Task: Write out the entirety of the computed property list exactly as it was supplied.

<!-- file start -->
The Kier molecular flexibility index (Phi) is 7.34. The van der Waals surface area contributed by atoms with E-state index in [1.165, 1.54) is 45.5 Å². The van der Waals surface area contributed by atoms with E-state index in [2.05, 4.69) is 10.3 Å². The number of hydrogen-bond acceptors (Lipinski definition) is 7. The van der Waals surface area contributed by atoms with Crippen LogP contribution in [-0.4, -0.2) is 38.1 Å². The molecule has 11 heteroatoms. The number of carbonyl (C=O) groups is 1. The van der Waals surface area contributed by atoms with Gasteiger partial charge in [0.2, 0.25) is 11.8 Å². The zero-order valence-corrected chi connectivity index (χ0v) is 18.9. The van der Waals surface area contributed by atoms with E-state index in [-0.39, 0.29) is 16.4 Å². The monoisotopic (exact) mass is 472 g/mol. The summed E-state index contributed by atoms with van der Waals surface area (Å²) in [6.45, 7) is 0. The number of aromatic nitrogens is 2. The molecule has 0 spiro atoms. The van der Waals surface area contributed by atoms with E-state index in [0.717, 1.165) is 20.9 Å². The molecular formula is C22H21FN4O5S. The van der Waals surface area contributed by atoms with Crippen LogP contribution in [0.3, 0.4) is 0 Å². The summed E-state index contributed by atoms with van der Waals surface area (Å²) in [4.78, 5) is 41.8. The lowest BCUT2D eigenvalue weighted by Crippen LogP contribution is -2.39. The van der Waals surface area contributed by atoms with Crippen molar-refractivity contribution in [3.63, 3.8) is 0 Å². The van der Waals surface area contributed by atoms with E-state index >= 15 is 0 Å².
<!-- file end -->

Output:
The Kier molecular flexibility index (Phi) is 7.34. The van der Waals surface area contributed by atoms with E-state index in [1.165, 1.54) is 45.5 Å². The van der Waals surface area contributed by atoms with E-state index in [2.05, 4.69) is 10.3 Å². The number of hydrogen-bond acceptors (Lipinski definition) is 7. The van der Waals surface area contributed by atoms with Crippen LogP contribution in [-0.4, -0.2) is 38.1 Å². The molecule has 11 heteroatoms. The number of carbonyl (C=O) groups is 1. The van der Waals surface area contributed by atoms with Gasteiger partial charge in [0.2, 0.25) is 11.8 Å². The zero-order valence-corrected chi connectivity index (χ0v) is 18.9. The van der Waals surface area contributed by atoms with E-state index in [-0.39, 0.29) is 16.4 Å². The monoisotopic (exact) mass is 472 g/mol. The summed E-state index contributed by atoms with van der Waals surface area (Å²) in [6.45, 7) is 0. The number of aromatic nitrogens is 2. The molecule has 0 spiro atoms. The van der Waals surface area contributed by atoms with E-state index in [0.717, 1.165) is 20.9 Å². The molecular formula is C22H21FN4O5S. The van der Waals surface area contributed by atoms with Crippen LogP contribution in [0.3, 0.4) is 0 Å². The summed E-state index contributed by atoms with van der Waals surface area (Å²) in [4.78, 5) is 41.8. The lowest BCUT2D eigenvalue weighted by Crippen LogP contribution is -2.39. The van der Waals surface area contributed by atoms with Crippen molar-refractivity contribution in [3.63, 3.8) is 0 Å². The van der Waals surface area contributed by atoms with E-state index >= 15 is 0 Å².